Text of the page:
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Legislative Assembly for the ACT: 2001 Week 8 Hansard (9 August) . . Page.. 2661 ..

MR HIRD (continuing):

in Mount Gambier, South Australia, run by Group Four from the private sector but with South Australian corrective service officers overseeing the operation. It is not a full hybrid operational system such as that recommended by our report, but it is very similar. I was particularly impressed with that model.

The committee recognised that it would be very difficult at this stage to implement a fully publicly operated prison in a jurisdiction such as the ACT, because we have had very little experience in running a prison system. Hence recommendation No 11. You need innovation and best practice, and perhaps the best of two worlds-the private sector and the public sector. This penal institution in the ACT will be a sole provider. So to get some form of competition you need to be able to contract out various things such as education, management of food preparation facilities, repairs and possibly other areas touched on in this report.

Page 22 of the report says that four or five sector managers would be responsible for discrete areas. There could be a custodial operations manager, a rehabilitation programs manager, a community relations manager and a justice manager. A service manager could look after catering and cleaning.

This does not remove the opportunity for the public sector and private sector to work together. This model has worked in other jurisdictions. A high degree of cooperation between the two groups would assist the good running of such a facility. We pay $11 million to New South Wales at the moment. That $11 million goes into a black hole and does not create any employment within the territory. The system the report recommends would create employment within the territory, and some of the services would come from merchants within the territory. Benefits would thus flow to the private sector.

Recommendation 13 touches on the staffing of the Belconnen Remand Centre. When we talk of Belconnen Remand Centre staffing arrangements, we need to take a number of matters into consideration. One is that these officers are all professionals who have certificates of accreditation. To work in the corrective services industry today, not only in New South Wales but throughout Australia, you need certificates of accreditation to show that you understand the task given to you. To my knowledge, all officers at the Belconnen Remand Centre, a facility that might be termed a mini-prison, have some form of accreditation. There is another employment consideration. The courts are staffed by officers from corrective services, who transport prisoners from A to B as well as working from time to time at the Remand Centre at Belconnen.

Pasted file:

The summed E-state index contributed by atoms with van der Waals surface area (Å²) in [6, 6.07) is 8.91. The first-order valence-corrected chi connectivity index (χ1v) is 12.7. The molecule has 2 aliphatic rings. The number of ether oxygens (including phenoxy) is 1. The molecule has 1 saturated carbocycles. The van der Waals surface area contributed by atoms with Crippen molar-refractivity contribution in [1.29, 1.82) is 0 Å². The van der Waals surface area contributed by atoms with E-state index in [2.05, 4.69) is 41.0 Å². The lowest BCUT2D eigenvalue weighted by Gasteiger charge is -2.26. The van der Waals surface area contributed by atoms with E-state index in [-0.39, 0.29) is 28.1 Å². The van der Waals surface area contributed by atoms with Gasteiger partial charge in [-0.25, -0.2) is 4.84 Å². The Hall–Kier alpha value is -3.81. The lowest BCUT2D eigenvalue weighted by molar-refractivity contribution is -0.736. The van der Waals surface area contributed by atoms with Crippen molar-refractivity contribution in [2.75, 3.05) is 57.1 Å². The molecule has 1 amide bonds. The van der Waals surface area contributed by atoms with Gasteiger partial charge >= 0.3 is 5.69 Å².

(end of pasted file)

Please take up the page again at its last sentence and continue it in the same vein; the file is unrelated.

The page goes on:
This is an excellent report. I commend it to the house, and I look forward to the response by the minister, Mr Moore.

In closing, I thank our secretary, my colleagues and all those who assisted the committee throughout Australia in its deliberations on this very difficult and very interesting topic.

MR MOORE (Minister for Health, Housing and Community Services) (12.11): There will be no further opportunity to respond to this committee report, with only six more sitting days. I thank the committee not just for this report but for their efforts on this issue through this Assembly and before. One of the very positive aspects of this project is that committee members tried to work as cooperatively as possible. Differences were

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